5 Tips to Help Negotiate Your Salary
Receiving a job offer is exciting, no matter how much work experience you have and especially if you receive an offer for the first new job you applied to. Unfortunately, sometimes the salary that comes with the offer isn’t as appealing as the offer itself, and negotiation may be required. Negotiating a salary is tricky business: You don’t want to undervalue your skills and experience by asking for too little, but you also don’t want to ask for too much and scare off the employer.
Salary negotiation can happen smoothly, but it often takes specific steps to get there. Companies usually have a limit to just how much they can offer you, and the employer or human resources liaison will probably be hoping that you require less. If you want to negotiate the best salary for you in the right way, here are five tips to try.
1. Know your worth
One of the strongest negotiation tools you have includes knowing your experience and skills, and knowing just how much you are worth. The first step is to consider sites like Salary.com, because you can compare what similar jobs in your area pay. You also should factor in your own unique experience and skills. You already know that if the company offered you a job, they want you, so that is a plus. Now, you have to determine if they can pay you what you are worth and what number actually fits your worth. If the company gives you a lowball offer and you can say that people with similar experience and education in the are area making more, you will be in a better place to negotiate.
2. Be willing to work for it
If you applied and were offered a new position at a company that you are already working for, you might be able to negotiate a higher salary by showing that you are ready to work for it. This requires consistent hard work and being willing to take on extra projects and be a team player. If you have already done these things in the past, explain to the person doing the negotiations why you deserve more more, and provide specific examples. Explain that you are willing to go above and beyond the minimum job requirements. This should only be done if you have reached a standstill in negotiations, otherwise you are offering up more work for free.
If you receive an offer from a completely new company, proving that you deserve more money might be a little more difficult. You should only promise to take on work if you really plan to do it. If the job description makes it sound like you are going to be as busy as you can handle already but you are receiving the red light when trying to negotiate more money, then you might have to settle for less or find a different job.
3. Be respectful and grateful
If the job offer comes in at a much lower pay rate than you expected, it might be tempting to act angry or frustrated, but this won’t help you get the salary you want. Instead, respond by being firm about what you deserve while still showing gratitude for the offer. It’s OK to say that you truly appreciate them offering you the job and the offer that they gave you, but that you think you deserve more (and then explain why). This goes back to point one, but make sure that whatever you say in response, you show respect and gratitude.
Even if the employer comes back and says that all they can offer is the initial offer, you can try one more time. Don’t give in and jump to rejecting the job; simply reiterate the fact that you are worth more and then wait to see what they say. An employer isn’t going to walk away just because you ask for more (unless they have made it clear that this is the last offer). If you’ve made it to the salary negotiation, the company wants you and knows that they may have to pay more for you than they would for their second or third choice.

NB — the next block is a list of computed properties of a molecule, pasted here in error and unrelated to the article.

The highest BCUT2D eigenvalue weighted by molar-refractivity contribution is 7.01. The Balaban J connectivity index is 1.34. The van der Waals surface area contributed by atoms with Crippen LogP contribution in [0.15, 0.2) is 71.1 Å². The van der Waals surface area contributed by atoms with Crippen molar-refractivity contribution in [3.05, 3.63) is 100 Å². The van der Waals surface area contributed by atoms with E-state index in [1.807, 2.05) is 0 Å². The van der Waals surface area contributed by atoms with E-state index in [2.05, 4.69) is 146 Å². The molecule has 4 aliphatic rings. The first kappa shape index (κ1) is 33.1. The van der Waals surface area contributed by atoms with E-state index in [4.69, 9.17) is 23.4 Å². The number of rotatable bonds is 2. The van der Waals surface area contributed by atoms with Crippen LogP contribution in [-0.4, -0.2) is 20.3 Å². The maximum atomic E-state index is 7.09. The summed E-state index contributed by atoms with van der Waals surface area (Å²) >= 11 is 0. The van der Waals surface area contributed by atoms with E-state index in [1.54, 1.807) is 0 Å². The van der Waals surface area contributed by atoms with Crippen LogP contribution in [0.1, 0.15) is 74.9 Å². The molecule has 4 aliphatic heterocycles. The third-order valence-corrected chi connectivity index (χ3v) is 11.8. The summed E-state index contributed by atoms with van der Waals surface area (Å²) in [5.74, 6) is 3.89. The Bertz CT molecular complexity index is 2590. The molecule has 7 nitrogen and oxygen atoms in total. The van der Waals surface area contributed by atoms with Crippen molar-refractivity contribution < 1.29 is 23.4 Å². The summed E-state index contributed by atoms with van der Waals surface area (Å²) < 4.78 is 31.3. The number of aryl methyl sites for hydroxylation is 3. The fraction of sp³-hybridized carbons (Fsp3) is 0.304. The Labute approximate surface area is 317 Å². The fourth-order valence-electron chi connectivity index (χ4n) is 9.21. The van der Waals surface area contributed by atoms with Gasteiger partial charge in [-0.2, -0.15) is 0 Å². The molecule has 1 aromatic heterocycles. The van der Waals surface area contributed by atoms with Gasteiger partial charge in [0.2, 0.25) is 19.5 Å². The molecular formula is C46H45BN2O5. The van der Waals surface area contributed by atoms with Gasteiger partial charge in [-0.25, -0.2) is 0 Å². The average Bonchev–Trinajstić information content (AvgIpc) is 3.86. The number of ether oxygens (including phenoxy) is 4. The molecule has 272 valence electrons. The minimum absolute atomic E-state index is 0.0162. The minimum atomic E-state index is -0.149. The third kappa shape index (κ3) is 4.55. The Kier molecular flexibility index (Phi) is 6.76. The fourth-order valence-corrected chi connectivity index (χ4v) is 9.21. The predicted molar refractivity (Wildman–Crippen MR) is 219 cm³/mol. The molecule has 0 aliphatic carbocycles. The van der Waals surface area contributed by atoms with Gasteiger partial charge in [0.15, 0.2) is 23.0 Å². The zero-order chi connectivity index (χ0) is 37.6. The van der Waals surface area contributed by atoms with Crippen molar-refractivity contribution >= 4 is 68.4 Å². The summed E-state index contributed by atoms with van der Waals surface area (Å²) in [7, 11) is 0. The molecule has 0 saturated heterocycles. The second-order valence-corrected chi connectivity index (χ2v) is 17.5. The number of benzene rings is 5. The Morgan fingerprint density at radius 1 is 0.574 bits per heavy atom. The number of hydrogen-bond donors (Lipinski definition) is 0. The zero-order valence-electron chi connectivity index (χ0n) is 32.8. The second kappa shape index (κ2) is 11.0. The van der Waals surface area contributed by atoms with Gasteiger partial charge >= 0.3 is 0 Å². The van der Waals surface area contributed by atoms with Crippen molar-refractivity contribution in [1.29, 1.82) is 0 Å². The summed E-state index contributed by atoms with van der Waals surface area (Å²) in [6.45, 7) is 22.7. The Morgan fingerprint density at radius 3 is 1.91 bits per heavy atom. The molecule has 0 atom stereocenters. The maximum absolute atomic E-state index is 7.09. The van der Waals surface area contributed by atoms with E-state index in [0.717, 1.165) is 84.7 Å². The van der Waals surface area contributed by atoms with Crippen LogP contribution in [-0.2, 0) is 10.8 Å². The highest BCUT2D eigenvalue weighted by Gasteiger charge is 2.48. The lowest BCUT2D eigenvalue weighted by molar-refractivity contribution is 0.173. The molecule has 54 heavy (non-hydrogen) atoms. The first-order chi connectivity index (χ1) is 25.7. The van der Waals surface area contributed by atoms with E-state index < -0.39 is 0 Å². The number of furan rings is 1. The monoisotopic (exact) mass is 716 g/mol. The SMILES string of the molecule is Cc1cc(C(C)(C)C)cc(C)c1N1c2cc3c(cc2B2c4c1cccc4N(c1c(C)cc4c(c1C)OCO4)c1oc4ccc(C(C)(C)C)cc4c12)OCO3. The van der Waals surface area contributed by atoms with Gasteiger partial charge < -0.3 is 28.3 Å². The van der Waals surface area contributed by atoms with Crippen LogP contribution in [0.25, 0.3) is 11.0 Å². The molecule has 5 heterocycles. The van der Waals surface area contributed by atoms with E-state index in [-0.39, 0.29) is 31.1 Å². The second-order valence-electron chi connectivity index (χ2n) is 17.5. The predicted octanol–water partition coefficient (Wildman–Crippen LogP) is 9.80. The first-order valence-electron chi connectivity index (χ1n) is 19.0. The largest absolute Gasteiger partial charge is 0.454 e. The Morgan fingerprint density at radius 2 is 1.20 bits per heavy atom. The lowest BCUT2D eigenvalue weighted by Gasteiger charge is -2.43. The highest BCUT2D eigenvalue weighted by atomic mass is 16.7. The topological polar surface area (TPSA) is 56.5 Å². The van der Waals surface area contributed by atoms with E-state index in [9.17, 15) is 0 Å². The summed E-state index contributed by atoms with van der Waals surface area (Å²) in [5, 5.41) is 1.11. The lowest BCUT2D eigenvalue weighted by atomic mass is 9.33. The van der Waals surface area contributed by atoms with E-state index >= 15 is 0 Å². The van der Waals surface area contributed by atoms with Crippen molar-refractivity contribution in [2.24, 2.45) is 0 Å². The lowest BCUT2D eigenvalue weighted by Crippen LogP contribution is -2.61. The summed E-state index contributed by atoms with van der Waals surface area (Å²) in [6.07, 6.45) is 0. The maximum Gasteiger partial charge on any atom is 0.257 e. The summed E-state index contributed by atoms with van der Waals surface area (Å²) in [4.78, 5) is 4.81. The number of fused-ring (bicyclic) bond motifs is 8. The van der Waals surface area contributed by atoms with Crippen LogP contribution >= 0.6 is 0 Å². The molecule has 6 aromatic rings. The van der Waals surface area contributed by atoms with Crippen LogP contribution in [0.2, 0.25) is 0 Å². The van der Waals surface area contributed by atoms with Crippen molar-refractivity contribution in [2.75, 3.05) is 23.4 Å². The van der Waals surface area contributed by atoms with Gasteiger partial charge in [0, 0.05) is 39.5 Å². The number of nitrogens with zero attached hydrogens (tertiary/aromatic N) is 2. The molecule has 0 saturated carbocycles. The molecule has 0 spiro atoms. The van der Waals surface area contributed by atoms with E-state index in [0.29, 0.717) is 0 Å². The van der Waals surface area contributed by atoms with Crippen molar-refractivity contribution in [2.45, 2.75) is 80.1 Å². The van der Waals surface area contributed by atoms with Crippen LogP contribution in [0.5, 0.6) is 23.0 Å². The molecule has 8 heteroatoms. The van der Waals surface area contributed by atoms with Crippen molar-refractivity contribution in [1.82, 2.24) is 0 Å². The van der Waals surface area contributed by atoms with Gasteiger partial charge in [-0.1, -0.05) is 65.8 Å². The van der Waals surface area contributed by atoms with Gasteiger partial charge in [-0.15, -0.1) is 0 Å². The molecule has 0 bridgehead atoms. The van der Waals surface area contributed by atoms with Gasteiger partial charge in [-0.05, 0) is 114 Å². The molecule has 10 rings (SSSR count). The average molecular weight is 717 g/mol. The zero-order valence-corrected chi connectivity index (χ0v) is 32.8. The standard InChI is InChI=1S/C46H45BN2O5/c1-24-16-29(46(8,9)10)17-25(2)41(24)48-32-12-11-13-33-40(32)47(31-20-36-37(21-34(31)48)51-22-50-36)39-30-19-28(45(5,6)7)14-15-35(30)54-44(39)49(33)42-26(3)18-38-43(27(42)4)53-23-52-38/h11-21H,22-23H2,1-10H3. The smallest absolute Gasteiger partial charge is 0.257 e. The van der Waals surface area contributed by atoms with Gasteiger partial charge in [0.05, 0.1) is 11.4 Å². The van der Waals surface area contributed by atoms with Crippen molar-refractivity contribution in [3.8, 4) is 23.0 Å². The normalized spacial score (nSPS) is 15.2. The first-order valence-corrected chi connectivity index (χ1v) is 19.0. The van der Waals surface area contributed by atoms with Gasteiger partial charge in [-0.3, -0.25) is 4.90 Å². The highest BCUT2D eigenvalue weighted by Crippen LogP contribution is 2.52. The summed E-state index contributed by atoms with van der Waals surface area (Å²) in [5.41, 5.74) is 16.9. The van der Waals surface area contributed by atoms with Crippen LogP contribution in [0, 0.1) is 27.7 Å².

4. Remember that there are other variables
Even if you go back and forth with the company and you can’t agree on a salary that works for both sides, the discussion doesn’t need to end there. You can discuss your benefits, time off, the job description itself, how often you will be reviewed for a promotion, and possibly even your work hours. Sometimes a company that offers great insurance at a low price and multiple paid days off, actually ends up paying more overall than a company that offers a higher salary but less benefits.
Also remember to factor benefits into the salary, as well. Although these items can be considered during negotiations, it’s important to remember that they affect the total package that you are being offered.
5. Be reasonable
While the first offer you receive probably won’t be the best the company can give you, that doesn’t meant you should counter with an outrageous amount. If the company offers $30,000 less than your minimum, they probably can’t pay you what you need. At that point, it might be best to just explain the minimum you will take and see what happens. Otherwise, if they can’t come close, then you will waste a lot of time by negotiating. In addition, asking for too much can make you look ridiculous.
Do your best to bring the conversation back to the company itself during interviews (for example, if they ask how much money you need, ask them what a typical range is, or indicate that you are really interested in the opportunity). When it comes to the actual offer, let them speak first and then come back with a reasonable (and backed-up) counteroffer. If the company asks about your previous or current position, and you are hoping to get a lot more, be sure you can explain why you deserve it.
In the end, it’s up to you to negotiate your salary. A Salary.com survey found that only 37 percent of people always negotiate their salary, and more than 18 percent never do. It can be scary to negotiate, and you need to know when to stop. At the same time, remember that most employers expect you to negotiate, and if you do it respectfully, you may end up making thousands more than you would have if you took the initial offer.